Age-related neurodegenerative disorders, characterized by progressive loss of neurons, affect millions of people every year. Unfortunately, there is no effective treatment for the disorders so far. It has been well established that elevated oxidative stress may trigger cellular damage, the deficit of the DNA repair system and impairment of mitochondrial function, thereby leading to an acceleration of the aging process and neurodegenerative diseases . Thus, exploring potential candidates against oxidative stress would be considered as critical and efficient therapy for the treatment of age-related neurodegenerative diseases. The current study reveals that Prob, a phenolic lipid-lowering agent, holds the potential to ameliorate cognitive impairment and neuronal loss in D-gal-induced aging mice by attenuating oxidative stress via Keap1/Nrf2-mediated pathway (Figures 2–4). To the best of our knowledge, this is the first in vivo study reporting the profitable effects of this “non-statin” cholesterol-lowering agent on age-related neurodegenerative disease.
It has been confirmed that the aging process is characterized by changes in appearance, including significant decrease in organic atrophy caused by oxidative stress-induced apoptosis, which can be accelerated by the administration of D-gal . In the present study, we found that the organ indices of liver, spleen and kidney in D-gal group were significantly reduced compared to control group, indicating chronic D-gal administration causes organ atrophy. Notably, Prob treatment significantly attenuate the decline in organ indices induced by D-gal, suggesting Prob has a prominent anti-aging effect in D-gal-induced aging model.
Chronically administrated with D-gal induces an accumulation of galactitol, leading to ROS generation via inhibiting Nrf2 activity . Excessive ROS production causes cellular injuries by attacking DNA, proteins and lipids, resulting in the impairment of cellular function and accelerated aging . In CNS, D-gal triggers neuronal degradation and cognitive dysfunction by inducing oxidative stress . Thus D-gal induced aging animal has been considered as a rodent model for the research of age-related diseases [24, 27]. In the present study, D-gal administration led to an remarkable increase in oxidative stress as shown by higher levels of cerebral ROS and MDA than control mice (Figures 4 and 5). Additionally, D-gal caused neuronal loss in hippocampal CA1 region and cognitive impairment of mice (Figures 4 and 5), implying a senescence model was successively induced by D-gal.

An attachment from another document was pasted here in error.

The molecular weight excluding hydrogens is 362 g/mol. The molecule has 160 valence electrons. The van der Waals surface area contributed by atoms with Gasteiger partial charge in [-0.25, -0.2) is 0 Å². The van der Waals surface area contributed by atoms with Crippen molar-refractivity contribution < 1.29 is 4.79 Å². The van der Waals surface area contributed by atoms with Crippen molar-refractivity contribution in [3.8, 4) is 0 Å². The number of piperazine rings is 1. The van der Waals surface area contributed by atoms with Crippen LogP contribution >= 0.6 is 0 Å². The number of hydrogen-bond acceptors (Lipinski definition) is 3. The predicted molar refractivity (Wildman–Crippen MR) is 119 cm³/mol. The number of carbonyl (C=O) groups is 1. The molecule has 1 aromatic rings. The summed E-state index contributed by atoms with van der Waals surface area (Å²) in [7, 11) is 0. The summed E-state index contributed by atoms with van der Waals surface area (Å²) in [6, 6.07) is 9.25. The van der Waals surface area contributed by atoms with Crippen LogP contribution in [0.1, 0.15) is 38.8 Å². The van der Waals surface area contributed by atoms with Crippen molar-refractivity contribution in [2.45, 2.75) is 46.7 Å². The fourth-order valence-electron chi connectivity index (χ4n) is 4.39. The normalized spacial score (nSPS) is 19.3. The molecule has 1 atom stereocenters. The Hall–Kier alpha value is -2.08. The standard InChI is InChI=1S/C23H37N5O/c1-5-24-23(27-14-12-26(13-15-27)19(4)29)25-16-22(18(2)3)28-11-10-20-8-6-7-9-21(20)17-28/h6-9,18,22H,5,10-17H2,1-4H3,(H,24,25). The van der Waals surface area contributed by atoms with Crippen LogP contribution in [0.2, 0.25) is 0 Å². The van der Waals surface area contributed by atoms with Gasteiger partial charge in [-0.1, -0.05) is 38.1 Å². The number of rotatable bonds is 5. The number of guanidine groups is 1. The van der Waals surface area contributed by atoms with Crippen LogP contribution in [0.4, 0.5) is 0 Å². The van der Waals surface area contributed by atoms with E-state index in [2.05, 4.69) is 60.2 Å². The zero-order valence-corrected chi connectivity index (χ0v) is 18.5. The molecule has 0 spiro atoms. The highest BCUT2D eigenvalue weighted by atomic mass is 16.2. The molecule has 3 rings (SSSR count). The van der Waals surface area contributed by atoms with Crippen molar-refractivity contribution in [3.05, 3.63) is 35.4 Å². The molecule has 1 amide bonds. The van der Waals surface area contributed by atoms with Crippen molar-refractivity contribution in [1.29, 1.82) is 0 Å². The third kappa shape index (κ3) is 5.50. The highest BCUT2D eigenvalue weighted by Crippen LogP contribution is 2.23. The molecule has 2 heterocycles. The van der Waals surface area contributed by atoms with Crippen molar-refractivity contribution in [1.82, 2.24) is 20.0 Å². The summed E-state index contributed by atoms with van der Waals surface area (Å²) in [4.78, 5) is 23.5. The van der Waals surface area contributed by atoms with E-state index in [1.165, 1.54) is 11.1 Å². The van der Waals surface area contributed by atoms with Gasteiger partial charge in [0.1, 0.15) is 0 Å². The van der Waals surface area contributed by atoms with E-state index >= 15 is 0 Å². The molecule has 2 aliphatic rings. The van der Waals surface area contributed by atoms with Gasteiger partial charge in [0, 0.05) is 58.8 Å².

Patients with age-related neurodegenerative diseases manifest progressive decline in cognitive function . Patients present short-term memory loss in early stage and manifest long-term memory deficit in advanced stage . In the study, MWM and passive avoidance test were performed to assess the role of Prob in D-gal induced impairment of cognitive function. The results of MWM test showed that Prob remarkably shortened escape latency and significantly elevated the percentage of quadrant time of mice treated with D-gal (Figure 2A). Additionally, the results of the passive avoidance test revealed that Prob significantly reduced memory errors and prolonged (Figure 2B). These results indicate that Prob holds the potential to ameliorate D-gal-induced cognitive impairment.
Oxidative imbalance and subsequent neuronal injury may induce neuronal degeneration and death, causing cognitive impairment in age-related neurodegenerative disease . Antioxidant enzymes including SOD, GSH-PX and HO-1 are responsible for scavenging cellular oxidative stress . In the study, we found that the mRNA levels of these enzymes were significantly increased in D-gal group relative to the control group, whereas the levels of enzymatic proteins were remarkably decreased in D-gal-treated mice as compared to the control mice (Figures 4 and 5), indicating that D-gal may affect protein degradation of the enzymes. Importantly, the results showed that Prob had the capability to eliminate ROS and MDA production by improving the expressions and activities of SOD and GSH-PX, and the expression of HO-1 (Figures 4 and 5), demonstrating an antioxidant capacity of Prob.
Keap1/Nrf2 signaling has been considered as one of the important antioxidant pathways preventing cells from oxidative stress [11, 12]. We speculated that the antioxidant capacity of Prob may be through Keap1/Nrf2 pathway. Thus, the effect of Prob on the expression of Keap1/Nrf2 pathway was investigated in the study. The results showed that Prob could remarkably improve Nrf2 expression, but not Keap1 expression (Figure 6), which is consistent with a previous study showing that Prob could activate Nrf2/ARE pathway by elevation Nrf2 expression, thereby inhibiting inflammation and neuronal apoptosis after spinal cord injury . It has been well documented that the dissociation of Keap1/Nrf2 complex caused by oxidative stress facilitates Nrf2 to locate in the nucleus, leading to the activation of its downstream antioxidant genes’ expression . We then investigated whether Prob has effects on the dissociation of Keap1/Nrf2 complex. The results revealed that Prob treatment promoted the dissociation of Keap1/Nrf2 complex and the accumulation of Nrf2 in the nucleus (Figure 6), indicating that Keap1/Nrf2 pathway is involved in the improved anti-oxidant property of Prob. Nevertheless, the mechanisms underlying the dissociation of Keap1/Nrf2 complex by Prob need to be investigated in further study.